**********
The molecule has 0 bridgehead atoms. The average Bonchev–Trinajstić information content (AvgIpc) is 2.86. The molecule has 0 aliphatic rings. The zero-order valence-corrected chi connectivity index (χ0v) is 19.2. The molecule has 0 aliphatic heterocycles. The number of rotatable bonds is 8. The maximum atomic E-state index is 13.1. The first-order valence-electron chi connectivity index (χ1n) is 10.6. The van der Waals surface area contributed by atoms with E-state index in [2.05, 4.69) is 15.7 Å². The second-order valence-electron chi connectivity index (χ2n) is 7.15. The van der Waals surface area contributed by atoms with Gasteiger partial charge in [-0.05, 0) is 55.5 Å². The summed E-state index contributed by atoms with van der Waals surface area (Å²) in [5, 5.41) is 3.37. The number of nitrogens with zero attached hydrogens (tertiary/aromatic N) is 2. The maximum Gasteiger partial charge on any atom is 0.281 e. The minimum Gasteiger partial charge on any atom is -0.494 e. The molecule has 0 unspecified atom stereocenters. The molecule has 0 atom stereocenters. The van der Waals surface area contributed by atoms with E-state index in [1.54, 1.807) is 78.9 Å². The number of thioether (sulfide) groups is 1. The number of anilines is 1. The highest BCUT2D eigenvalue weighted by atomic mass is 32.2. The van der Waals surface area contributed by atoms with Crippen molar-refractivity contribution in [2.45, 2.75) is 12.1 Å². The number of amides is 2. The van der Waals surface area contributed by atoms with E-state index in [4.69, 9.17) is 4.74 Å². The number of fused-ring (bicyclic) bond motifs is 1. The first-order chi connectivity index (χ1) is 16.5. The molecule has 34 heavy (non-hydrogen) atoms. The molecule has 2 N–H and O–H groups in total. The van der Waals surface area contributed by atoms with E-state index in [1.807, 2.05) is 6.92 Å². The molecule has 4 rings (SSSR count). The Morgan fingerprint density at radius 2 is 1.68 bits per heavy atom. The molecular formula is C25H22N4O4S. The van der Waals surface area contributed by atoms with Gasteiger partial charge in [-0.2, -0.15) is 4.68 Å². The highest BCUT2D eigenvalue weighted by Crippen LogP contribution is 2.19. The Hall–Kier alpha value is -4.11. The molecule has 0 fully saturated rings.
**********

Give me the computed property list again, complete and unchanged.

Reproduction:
The molecule has 0 bridgehead atoms. The average Bonchev–Trinajstić information content (AvgIpc) is 2.86. The molecule has 0 aliphatic rings. The zero-order valence-corrected chi connectivity index (χ0v) is 19.2. The molecule has 0 aliphatic heterocycles. The number of rotatable bonds is 8. The maximum atomic E-state index is 13.1. The first-order valence-electron chi connectivity index (χ1n) is 10.6. The van der Waals surface area contributed by atoms with E-state index in [2.05, 4.69) is 15.7 Å². The second-order valence-electron chi connectivity index (χ2n) is 7.15. The van der Waals surface area contributed by atoms with Gasteiger partial charge in [-0.05, 0) is 55.5 Å². The summed E-state index contributed by atoms with van der Waals surface area (Å²) in [5, 5.41) is 3.37. The number of nitrogens with zero attached hydrogens (tertiary/aromatic N) is 2. The maximum Gasteiger partial charge on any atom is 0.281 e. The minimum Gasteiger partial charge on any atom is -0.494 e. The molecule has 0 unspecified atom stereocenters. The molecule has 0 atom stereocenters. The van der Waals surface area contributed by atoms with E-state index in [1.54, 1.807) is 78.9 Å². The number of thioether (sulfide) groups is 1. The number of anilines is 1. The highest BCUT2D eigenvalue weighted by atomic mass is 32.2. The van der Waals surface area contributed by atoms with Crippen molar-refractivity contribution in [2.45, 2.75) is 12.1 Å². The number of amides is 2. The van der Waals surface area contributed by atoms with E-state index in [4.69, 9.17) is 4.74 Å². The number of fused-ring (bicyclic) bond motifs is 1. The first-order chi connectivity index (χ1) is 16.5. The molecule has 34 heavy (non-hydrogen) atoms. The molecule has 2 N–H and O–H groups in total. The van der Waals surface area contributed by atoms with E-state index in [1.807, 2.05) is 6.92 Å². The molecule has 4 rings (SSSR count). The Morgan fingerprint density at radius 2 is 1.68 bits per heavy atom. The molecular formula is C25H22N4O4S. The van der Waals surface area contributed by atoms with Gasteiger partial charge in [-0.2, -0.15) is 4.68 Å². The highest BCUT2D eigenvalue weighted by Crippen LogP contribution is 2.19. The Hall–Kier alpha value is -4.11. The molecule has 0 fully saturated rings.